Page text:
TOMATOES— As banal a subject it might seem, there might be further possibilities of engagement with the tomato besides whether it’s heirloom or not and where to grow it. I’m speaking about its interpretative potential, or of any piece of fruit, in fiction.
There’s a great deal of argument one overhears about the rules of intellect and its proportion to humility in the face of fiction—dare an author put down his slip of sophistication to allow his characters to speak for themselves, using bad grammar or being too sentimental? Yes, he should; otherwise, characters sound cloned, and no one in fiction should be illustrated so solid as a coat of paint— fiction is simply not that flat.
And just as there are as many interpretations of what dawn looks like over the foothills of a remote country as there are of the sea at sunset and the moon and Tokyo and the Danube River, the qualities of any subject take on its own aestheticism, and its multiple meanings, behind its explicit impression, is what makes one drawn to it. Take the waitress who serves you burnt toast and runny eggs ever since you left her a bad tip; it’s not about the burnt toast or the runny eggs but that she serves them because you left her a bad tip. So what of a tomato, a banana, or even pancake batter? I quote Zadie Smith from a discussion she gave in NYC: “Fiction needs intellect, it certainly does, but it can’t survive on intellect alone. It requires all these embarrassing things, things that seem too banal to talk about.”
Joe Henry’s new novel Lime Creek has a chapter in it titled ‘Tomatoes’, following one titled ‘Family’ and preceding another titled ‘Sleep’. These sections are more like vignettes than they are chapters, arranged like a photo album of a family history. The novel is a mere one hundred and fifty pages, and Henry spends a sixth of the novel reflecting on a character’s nostalgia during an episode when his two infant boys, Whitney and Luke, splatter freshly-cleaned bed linens, hung before the mountain ridges of a Wyoming sundown, with red ripe tomatoes. It’s endearing and adorable—”Whitney puts his thumb on the biggest one just to see what it feels like, with Luke leaning over his shoulder. And then to their amazement Whitney’s thumbnail just disappears. They both look at each other with less than an instant of consternation that almost simultaneously burst into peals of rollicking laughter that they nearly fall off their stance.” You are tempted to turn your head at the sentimentality, the playfulness, but with a closer reading you find the psychological nuance in the crafting of this vignette brilliant. It’s not about the infants stealing their mother’s ripe tomatoes and hurling them at her bed linens, smearing them with constellations of tomato seeds, but more about the moment when their father, Spencer, takes them down to the creek with a tin pail to teach them a lesson: Consequence. And after nightfall, when the boys are sleepy-eyed after hours of scrubbing, and have been sent back to the house, when Spencer stands up with a limp that he acquired from a gunshot at war, triggering a memory of his friend Parker whom he’s lost in that same war, does the meaning of this chapter reveal more than its obvious mundanity. The splattered tomatoes—”rosy starlike murals”— become a different image with a different sort of momentum. The temporal travel from two infants to two men, side by side in the midst of war, is essentially a variation on a theme. And it’s not merely the color red that one sees all over the wounded bodies of a past war in the character’s mind but a companionship of these two memories that reveal a kinship: “…that was the first lesson of war. Not the horror, which is its other name. But love. Because knowing you’re about to die, and the person beside you is about to die too, all of what makes you who you are in an instant of fear so intense that it stops your breath and nearly stops your heart too, disappears. And all that is left is love.”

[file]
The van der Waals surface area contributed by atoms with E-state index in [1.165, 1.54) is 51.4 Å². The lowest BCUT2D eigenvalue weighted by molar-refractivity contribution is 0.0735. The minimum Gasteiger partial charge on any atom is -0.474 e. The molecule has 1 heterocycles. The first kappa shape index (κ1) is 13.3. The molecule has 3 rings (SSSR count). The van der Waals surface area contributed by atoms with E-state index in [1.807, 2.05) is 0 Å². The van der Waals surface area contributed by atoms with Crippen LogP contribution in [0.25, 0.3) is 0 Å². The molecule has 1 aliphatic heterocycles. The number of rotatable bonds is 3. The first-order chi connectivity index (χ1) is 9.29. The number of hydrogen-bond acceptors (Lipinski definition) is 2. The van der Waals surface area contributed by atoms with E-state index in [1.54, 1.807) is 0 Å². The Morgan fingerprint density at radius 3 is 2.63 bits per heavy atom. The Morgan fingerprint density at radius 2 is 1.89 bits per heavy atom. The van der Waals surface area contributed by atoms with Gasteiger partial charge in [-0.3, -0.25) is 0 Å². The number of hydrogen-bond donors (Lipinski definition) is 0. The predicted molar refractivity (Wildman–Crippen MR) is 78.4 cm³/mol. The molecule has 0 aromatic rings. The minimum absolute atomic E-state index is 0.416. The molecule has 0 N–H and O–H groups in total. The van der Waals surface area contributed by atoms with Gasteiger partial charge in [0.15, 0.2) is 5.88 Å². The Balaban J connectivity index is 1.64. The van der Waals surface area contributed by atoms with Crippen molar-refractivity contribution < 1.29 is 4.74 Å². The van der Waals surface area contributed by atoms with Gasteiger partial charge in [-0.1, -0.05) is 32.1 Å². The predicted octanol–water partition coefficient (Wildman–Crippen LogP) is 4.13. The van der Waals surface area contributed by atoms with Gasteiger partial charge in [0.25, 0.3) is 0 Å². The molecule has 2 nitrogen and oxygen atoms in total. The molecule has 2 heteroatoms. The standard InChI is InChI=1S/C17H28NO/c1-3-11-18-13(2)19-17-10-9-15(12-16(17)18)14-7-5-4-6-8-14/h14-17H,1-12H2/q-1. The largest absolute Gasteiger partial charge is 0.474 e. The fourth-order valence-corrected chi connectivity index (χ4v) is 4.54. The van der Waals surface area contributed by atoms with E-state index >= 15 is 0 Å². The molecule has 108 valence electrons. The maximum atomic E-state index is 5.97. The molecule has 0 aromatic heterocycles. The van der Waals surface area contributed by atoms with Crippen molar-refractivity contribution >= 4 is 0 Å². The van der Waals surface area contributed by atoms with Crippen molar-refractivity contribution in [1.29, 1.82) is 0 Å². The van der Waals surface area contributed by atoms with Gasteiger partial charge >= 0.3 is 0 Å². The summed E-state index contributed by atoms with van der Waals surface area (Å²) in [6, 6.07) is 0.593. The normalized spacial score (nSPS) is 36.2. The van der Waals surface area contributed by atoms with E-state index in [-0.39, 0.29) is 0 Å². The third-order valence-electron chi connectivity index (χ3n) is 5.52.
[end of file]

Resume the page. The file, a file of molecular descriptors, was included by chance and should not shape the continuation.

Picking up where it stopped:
We follow Spencer back to the house where Whitney and Luke are splayed out on their beds, naked and snoring with soiled hands and feet, and we witness this love, this interpretation Henry has arranged between these two infant brothers who have just experienced their own little battle with consequence. Before leaving the boys’ room, Spencer places a piece of notepaper on top of their clothes-bureau, and a five-dollar bill that almost covers the one word that he’s printed in pencil. Tomatoes. The mind of the reader is racing, because it’s simply displayed; the poignancy of this chapter lies in the possibility that Spencer’s two sons might be at war one day, and how does a father cope with the image of them covered in splattered tomatoes? An entire lesson of kinship and loss integrated in the symbolic meanings of a piece of fruit—it isn’t so much intellectualism, merely a possibility in fiction.
—The banality, and wisdom, bleeds into other genres too, because I don’t suggest that fruit engages the emotive renderings of character—it’s not a magic trick (though it could be), not conclusively, anyway.